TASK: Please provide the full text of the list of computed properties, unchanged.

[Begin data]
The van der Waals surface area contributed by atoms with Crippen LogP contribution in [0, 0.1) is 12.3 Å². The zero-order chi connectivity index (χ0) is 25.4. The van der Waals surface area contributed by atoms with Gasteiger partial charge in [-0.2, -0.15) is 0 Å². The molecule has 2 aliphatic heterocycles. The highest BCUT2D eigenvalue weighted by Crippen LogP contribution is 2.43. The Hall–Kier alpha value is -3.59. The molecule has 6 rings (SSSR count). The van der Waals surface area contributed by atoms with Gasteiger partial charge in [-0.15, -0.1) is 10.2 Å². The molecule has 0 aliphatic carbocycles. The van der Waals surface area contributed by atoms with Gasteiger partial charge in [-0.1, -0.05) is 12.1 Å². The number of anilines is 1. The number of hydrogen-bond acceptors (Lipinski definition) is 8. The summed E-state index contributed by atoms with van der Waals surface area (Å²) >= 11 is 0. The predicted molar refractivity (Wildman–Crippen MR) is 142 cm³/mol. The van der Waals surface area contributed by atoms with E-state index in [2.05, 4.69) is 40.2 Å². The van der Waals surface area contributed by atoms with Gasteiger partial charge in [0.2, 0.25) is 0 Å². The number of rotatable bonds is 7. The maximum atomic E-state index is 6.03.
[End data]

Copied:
The van der Waals surface area contributed by atoms with Crippen LogP contribution in [0, 0.1) is 12.3 Å². The zero-order chi connectivity index (χ0) is 25.4. The van der Waals surface area contributed by atoms with Gasteiger partial charge in [-0.2, -0.15) is 0 Å². The molecule has 2 aliphatic heterocycles. The highest BCUT2D eigenvalue weighted by Crippen LogP contribution is 2.43. The Hall–Kier alpha value is -3.59. The molecule has 6 rings (SSSR count). The van der Waals surface area contributed by atoms with Gasteiger partial charge in [-0.15, -0.1) is 10.2 Å². The molecule has 0 aliphatic carbocycles. The van der Waals surface area contributed by atoms with Gasteiger partial charge in [-0.1, -0.05) is 12.1 Å². The number of anilines is 1. The number of hydrogen-bond acceptors (Lipinski definition) is 8. The summed E-state index contributed by atoms with van der Waals surface area (Å²) >= 11 is 0. The predicted molar refractivity (Wildman–Crippen MR) is 142 cm³/mol. The van der Waals surface area contributed by atoms with E-state index in [2.05, 4.69) is 40.2 Å². The van der Waals surface area contributed by atoms with Gasteiger partial charge in [0.2, 0.25) is 0 Å². The number of rotatable bonds is 7. The maximum atomic E-state index is 6.03.